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Suggested Citation:"B Workshop Agenda." National Research Council. 2008. United States Civil Space Policy: Summary of a Workshop. Washington, DC: The National Academies Press. doi: 10.17226/12202.
Suggested Citation:"B Workshop Agenda." National Research Council. 2008. United States Civil Space Policy: Summary of a Workshop. Washington, DC: The National Academies Press. doi: 10.17226/12202.

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B Workshop Agenda NOVEMBER 29, 2007 1:30 p.m. Welcome, Introductions, Workshop Objectives R. Colladay and L. Fisk 2:00 Situational Assessment Moderator: T. Young; Panelists: B. Alexander, F. Harrison, J. Zimmerman Key Changes and Developments Since 2003, such as the following: Confronting a fundamental lack of financial robustness in the overall civil space program, Progress to date and challenges ahead for the Vision for Space Exploration, Emergence of China as a space contender as other international players also continue to become more independent and competitive, NPOESS and GOES-R program crises in U.S. Earth observations program, Evolution in public and political views about climate change, and Budgetary and political developments and their impact on the current environment. 3:15 Break 3:30 National and International Context for Space Moderator: C. Bennett; Panelists: G. Gugliotta, J. Johnson-Freese, R. Launius Are the expectations of space program advocates out of step with reality with regard to NASA’s position in the national agenda? Where does NASA sit in the larger national and international context? How important are civil space activities to broad national goals to promote national security, societal and cultural benefits, scientific and technological advancement, commercial competitiveness and economic benefits, and international relations? What are the relationships between U.S. national space goals and those of other countries, and where are there current and future opportunities for cooperation and synergism? How important are the stated intentions of China and Russia for exploitation of the Moon to U.S. space exploration? 6:00 Reception and Dinner NOTE: See Appendix C, “Workshop Participants,” for the full name and affiliation of each moderator and panelist. 26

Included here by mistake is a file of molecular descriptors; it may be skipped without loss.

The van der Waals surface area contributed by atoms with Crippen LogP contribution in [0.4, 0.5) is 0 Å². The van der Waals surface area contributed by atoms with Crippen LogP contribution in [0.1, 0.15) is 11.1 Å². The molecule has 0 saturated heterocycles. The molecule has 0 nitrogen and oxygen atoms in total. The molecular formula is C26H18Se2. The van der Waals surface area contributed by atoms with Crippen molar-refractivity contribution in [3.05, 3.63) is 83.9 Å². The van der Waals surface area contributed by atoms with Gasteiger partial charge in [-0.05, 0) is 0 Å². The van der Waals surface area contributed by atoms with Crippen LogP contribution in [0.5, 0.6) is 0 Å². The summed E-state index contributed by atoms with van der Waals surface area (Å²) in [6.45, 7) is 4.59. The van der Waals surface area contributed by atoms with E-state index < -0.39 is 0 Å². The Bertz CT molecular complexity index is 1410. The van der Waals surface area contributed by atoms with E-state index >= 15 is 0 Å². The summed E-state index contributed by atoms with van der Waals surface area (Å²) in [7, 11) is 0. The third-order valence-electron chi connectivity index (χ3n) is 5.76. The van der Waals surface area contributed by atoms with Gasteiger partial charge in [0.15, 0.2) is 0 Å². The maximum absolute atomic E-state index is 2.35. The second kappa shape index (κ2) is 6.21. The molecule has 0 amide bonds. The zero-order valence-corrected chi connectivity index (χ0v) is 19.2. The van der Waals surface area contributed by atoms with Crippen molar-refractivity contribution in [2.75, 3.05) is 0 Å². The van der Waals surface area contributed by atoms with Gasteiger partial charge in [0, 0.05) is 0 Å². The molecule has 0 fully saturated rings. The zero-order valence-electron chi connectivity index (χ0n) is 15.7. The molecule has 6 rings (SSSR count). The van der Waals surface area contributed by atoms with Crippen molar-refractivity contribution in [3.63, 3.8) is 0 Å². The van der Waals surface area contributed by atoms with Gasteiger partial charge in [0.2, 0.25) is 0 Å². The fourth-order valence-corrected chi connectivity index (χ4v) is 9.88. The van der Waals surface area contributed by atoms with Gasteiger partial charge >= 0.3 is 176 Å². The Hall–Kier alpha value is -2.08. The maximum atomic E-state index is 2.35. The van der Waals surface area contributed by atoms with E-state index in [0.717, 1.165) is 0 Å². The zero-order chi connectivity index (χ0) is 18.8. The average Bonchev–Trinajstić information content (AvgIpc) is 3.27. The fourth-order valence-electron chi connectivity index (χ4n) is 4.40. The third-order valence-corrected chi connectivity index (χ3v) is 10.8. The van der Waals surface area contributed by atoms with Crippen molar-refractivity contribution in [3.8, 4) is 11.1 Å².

NOVEMBER 30, 2007 8:30 a.m. Sustainability Issues and Options for Solutions: Affordability, Public Interest, and Political Will Moderator: J. Pawelczyk; Panelists: P. Carliner, G. Paulikas, R. Truly, G. Whitesides How can expansive expectations for the total content of the civil space program be reconciled with realistic expectations for total program resources? What is required to ensure that national goals for human space exploration are sustainable? Are there proven strategies for ensuring sustainability for large federal programs? 10:15 Break 10:30 Balance Issues and Options for Solutions Moderator: C. Bolden; Panelists: T. Jernigan, C. Kennel, L. Garver How should decision makers assess an appropriate balance between NASA’s programs in human spaceflight vs. science vs. aeronautics? Is “balance” the same as “investment portfolio mix”? What are appropriate criteria or metrics for achieving “balance”? Roles of NASA vs. roles of others What are the appropriate roles of NASA vis-à-vis other government agencies? What are the appropriate roles of the federal government vis-à-vis the private sector? 12:15 p.m. Lunch 1:30 Civil Government Missions in Earth Observations Moderator: J. Fellows; Panelists: J. Loschnigg, B. Moore, S. Sorooshian What should be NASA’s role in helping the National Oceanic and Atmospheric Administration (NOAA) acquire the data needed to assess global climate change? What are the appropriate roles and responsibilities of NASA, NOAA, and other agencies in Earth observations from space? 2:15 Capabilities and Infrastructure Moderator: R. Colladay; Panelists: J. Klineberg, T. Zurbuchen, I. Pryke Are there critical unmet needs or anticipated gaps that should be addressed to give the U.S. the capability to achieve its civil space goals, and what strategies are needed to meet expected long-term needs? U.S. space industrial base, NASA centers, and academia Access to space Technology development 3:15 Break 3:30 Synthesis and Wrap-up: Summary Comments by All Participants Moderator: R. Colladay 27

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In 2004, the NRC released a workshop report about the future direction of the U.S. civil space program. At the same time, the Administration announced the Vision for Space Exploration, and in June 2004, it issued a report that articulated a balanced space program for human and robotic exploration and science. Subsequent NRC reports, however, have noted that NASA has not been given the resources to carry out this broad-based program. This challenge, along with others faced by the U.S. civil space program, stimulated the NRC to form an ad hoc committee to organize a second workshop, held in November 2007, to address the space program's future directions. The workshop's goal was to air a range of views and perspectives so as to inform discussions of these questions by policymakers and the public. This book presents a summary of the workshop.

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